More and more colleges are dropping the SAT and ACT requirement in admissions, right? The answer is a qualitative yes. More and more colleges are dropping the SAT and ACT as an admissions requirement, but this trend does not hold true at America’s highly selective colleges where the SAT or ACT remains a requirement for admission. You see, it bugs us when we read headlines that more and more schools are dropping the requirement because highly selective colleges are a small portion of America’s colleges and that which is true at America’s colleges in general isn’t necessarily true at our nation’s elite institutions.
Many Universities Have Moved Away from the SAT and ACT
Today, we thought we’d point out just how the media is getting this important point wrong. As reports Jeremy Bauer-Wolf for EducationDive in a piece entitled “Standardized tests still a big factor in college admissions, report finds,” “Despite aggressive campaigns from anti-testing activists to eliminate the SAT and ACT as factors in college admissions, a significant number of institutions still consider the standardized assessments to be an important metric in judging prospective students’ academic potential, according to a report released this week. Slightly fewer than half of colleges and universities that responded to survey questions from the National Association for College Admission Counseling (NACAC) believe the two tests are ‘considerably important’ in admissions.”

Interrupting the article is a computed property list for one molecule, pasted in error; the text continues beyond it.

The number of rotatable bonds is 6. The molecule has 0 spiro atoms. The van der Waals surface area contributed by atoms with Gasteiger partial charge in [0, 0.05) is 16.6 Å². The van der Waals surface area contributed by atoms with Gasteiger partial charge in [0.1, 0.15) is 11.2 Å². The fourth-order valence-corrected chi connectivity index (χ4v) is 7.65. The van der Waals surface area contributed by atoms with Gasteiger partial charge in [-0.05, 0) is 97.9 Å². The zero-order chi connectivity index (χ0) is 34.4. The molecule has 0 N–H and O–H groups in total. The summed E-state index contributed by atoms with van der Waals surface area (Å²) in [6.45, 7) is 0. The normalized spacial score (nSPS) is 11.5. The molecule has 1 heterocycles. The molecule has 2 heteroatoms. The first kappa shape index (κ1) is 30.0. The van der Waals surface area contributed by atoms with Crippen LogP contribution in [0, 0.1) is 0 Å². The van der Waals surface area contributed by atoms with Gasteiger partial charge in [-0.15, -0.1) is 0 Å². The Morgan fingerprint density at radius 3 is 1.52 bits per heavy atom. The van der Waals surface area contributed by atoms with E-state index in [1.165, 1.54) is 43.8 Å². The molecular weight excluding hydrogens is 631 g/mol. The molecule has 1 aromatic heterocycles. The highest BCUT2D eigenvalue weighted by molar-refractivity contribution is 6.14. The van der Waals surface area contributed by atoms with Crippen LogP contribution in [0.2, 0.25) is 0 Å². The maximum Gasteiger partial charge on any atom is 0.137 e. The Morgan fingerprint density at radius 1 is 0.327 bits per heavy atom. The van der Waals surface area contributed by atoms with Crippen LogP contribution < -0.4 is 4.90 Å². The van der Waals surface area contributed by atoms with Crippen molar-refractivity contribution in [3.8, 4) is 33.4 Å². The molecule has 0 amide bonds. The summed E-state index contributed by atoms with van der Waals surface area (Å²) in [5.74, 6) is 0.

But The Vast Majority of America’s Elite Universities Have Not Moved Away from the SAT and ACT
The article goes on to point out that more than 440 colleges responded to this NACAC survey, both public and private. But, as our readers know, there are not 440 highly selective colleges. There are about 25 highly selective colleges. So this data is coming from the broad spectrum of universities across the land. And that’s just fine. But when that same article cites only one university and that university happens to be the most highly ranked school that is test-optional — the University of Chicago — we can’t help but feel folks are being misled: “Elite institutions such as the University of Chicago have gone test-optional in the last few years, giving new momentum to testing critics’ efforts to cut the SAT and ACT from the screening process.” The media can and must do better to get this story right so as not to mislead the public that the vast majority of America’s elite colleges value the SAT or ACT no less today than they did just a few years ago.
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